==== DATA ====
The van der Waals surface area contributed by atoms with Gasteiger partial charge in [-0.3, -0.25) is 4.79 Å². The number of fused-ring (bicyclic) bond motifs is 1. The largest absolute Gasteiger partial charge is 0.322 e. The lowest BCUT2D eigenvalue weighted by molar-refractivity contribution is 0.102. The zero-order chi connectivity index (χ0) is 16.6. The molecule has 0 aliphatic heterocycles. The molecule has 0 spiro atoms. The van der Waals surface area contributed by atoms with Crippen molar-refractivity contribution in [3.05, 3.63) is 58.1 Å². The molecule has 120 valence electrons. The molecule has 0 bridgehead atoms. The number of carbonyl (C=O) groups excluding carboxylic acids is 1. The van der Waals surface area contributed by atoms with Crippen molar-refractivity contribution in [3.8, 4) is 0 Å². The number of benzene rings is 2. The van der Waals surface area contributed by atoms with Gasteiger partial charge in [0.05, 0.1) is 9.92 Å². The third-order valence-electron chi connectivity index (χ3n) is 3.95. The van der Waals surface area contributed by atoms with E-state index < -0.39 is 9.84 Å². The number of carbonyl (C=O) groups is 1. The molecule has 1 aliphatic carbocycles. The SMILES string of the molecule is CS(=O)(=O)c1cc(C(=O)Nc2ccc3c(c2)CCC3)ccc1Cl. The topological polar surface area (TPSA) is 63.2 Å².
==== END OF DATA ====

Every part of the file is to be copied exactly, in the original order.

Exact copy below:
The van der Waals surface area contributed by atoms with Gasteiger partial charge in [-0.3, -0.25) is 4.79 Å². The number of fused-ring (bicyclic) bond motifs is 1. The largest absolute Gasteiger partial charge is 0.322 e. The lowest BCUT2D eigenvalue weighted by molar-refractivity contribution is 0.102. The zero-order chi connectivity index (χ0) is 16.6. The molecule has 0 aliphatic heterocycles. The molecule has 0 spiro atoms. The van der Waals surface area contributed by atoms with Crippen molar-refractivity contribution in [3.05, 3.63) is 58.1 Å². The molecule has 120 valence electrons. The molecule has 0 bridgehead atoms. The number of carbonyl (C=O) groups excluding carboxylic acids is 1. The van der Waals surface area contributed by atoms with Crippen molar-refractivity contribution in [3.8, 4) is 0 Å². The number of benzene rings is 2. The van der Waals surface area contributed by atoms with Gasteiger partial charge in [0.05, 0.1) is 9.92 Å². The third-order valence-electron chi connectivity index (χ3n) is 3.95. The van der Waals surface area contributed by atoms with E-state index < -0.39 is 9.84 Å². The number of carbonyl (C=O) groups is 1. The molecule has 1 aliphatic carbocycles. The SMILES string of the molecule is CS(=O)(=O)c1cc(C(=O)Nc2ccc3c(c2)CCC3)ccc1Cl. The topological polar surface area (TPSA) is 63.2 Å².